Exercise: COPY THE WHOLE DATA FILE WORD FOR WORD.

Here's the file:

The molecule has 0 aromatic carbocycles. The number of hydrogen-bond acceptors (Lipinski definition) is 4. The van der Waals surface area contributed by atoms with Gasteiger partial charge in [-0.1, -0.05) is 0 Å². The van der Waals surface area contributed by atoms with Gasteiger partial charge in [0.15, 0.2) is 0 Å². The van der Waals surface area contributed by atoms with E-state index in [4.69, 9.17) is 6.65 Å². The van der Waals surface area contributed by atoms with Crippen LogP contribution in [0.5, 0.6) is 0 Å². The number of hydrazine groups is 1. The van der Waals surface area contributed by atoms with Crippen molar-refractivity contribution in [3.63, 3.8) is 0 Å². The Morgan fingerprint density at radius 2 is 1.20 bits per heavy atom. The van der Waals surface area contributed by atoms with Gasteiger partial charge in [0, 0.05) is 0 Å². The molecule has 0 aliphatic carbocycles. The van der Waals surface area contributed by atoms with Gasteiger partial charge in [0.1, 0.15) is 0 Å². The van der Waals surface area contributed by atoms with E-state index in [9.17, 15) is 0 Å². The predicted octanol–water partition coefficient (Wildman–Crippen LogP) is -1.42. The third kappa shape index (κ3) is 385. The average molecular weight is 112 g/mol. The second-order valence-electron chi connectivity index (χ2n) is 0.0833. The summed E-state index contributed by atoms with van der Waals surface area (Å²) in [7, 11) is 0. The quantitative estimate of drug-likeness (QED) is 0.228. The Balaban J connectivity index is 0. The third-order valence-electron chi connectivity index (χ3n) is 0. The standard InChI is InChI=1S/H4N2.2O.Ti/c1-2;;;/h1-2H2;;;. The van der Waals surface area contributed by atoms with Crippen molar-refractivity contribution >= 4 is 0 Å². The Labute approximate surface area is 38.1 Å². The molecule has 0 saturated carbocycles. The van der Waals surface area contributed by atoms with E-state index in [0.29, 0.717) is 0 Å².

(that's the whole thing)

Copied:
The molecule has 0 aromatic carbocycles. The number of hydrogen-bond acceptors (Lipinski definition) is 4. The van der Waals surface area contributed by atoms with Gasteiger partial charge in [-0.1, -0.05) is 0 Å². The van der Waals surface area contributed by atoms with Gasteiger partial charge in [0.15, 0.2) is 0 Å². The van der Waals surface area contributed by atoms with E-state index in [4.69, 9.17) is 6.65 Å². The van der Waals surface area contributed by atoms with Crippen LogP contribution in [0.5, 0.6) is 0 Å². The number of hydrazine groups is 1. The van der Waals surface area contributed by atoms with Crippen molar-refractivity contribution in [3.63, 3.8) is 0 Å². The Morgan fingerprint density at radius 2 is 1.20 bits per heavy atom. The van der Waals surface area contributed by atoms with Gasteiger partial charge in [0, 0.05) is 0 Å². The molecule has 0 aliphatic carbocycles. The van der Waals surface area contributed by atoms with Gasteiger partial charge in [0.1, 0.15) is 0 Å². The van der Waals surface area contributed by atoms with E-state index in [9.17, 15) is 0 Å². The predicted octanol–water partition coefficient (Wildman–Crippen LogP) is -1.42. The third kappa shape index (κ3) is 385. The average molecular weight is 112 g/mol. The second-order valence-electron chi connectivity index (χ2n) is 0.0833. The summed E-state index contributed by atoms with van der Waals surface area (Å²) in [7, 11) is 0. The quantitative estimate of drug-likeness (QED) is 0.228. The Balaban J connectivity index is 0. The third-order valence-electron chi connectivity index (χ3n) is 0. The standard InChI is InChI=1S/H4N2.2O.Ti/c1-2;;;/h1-2H2;;;. The van der Waals surface area contributed by atoms with Crippen molar-refractivity contribution >= 4 is 0 Å². The Labute approximate surface area is 38.1 Å². The molecule has 0 saturated carbocycles. The van der Waals surface area contributed by atoms with E-state index in [0.29, 0.717) is 0 Å².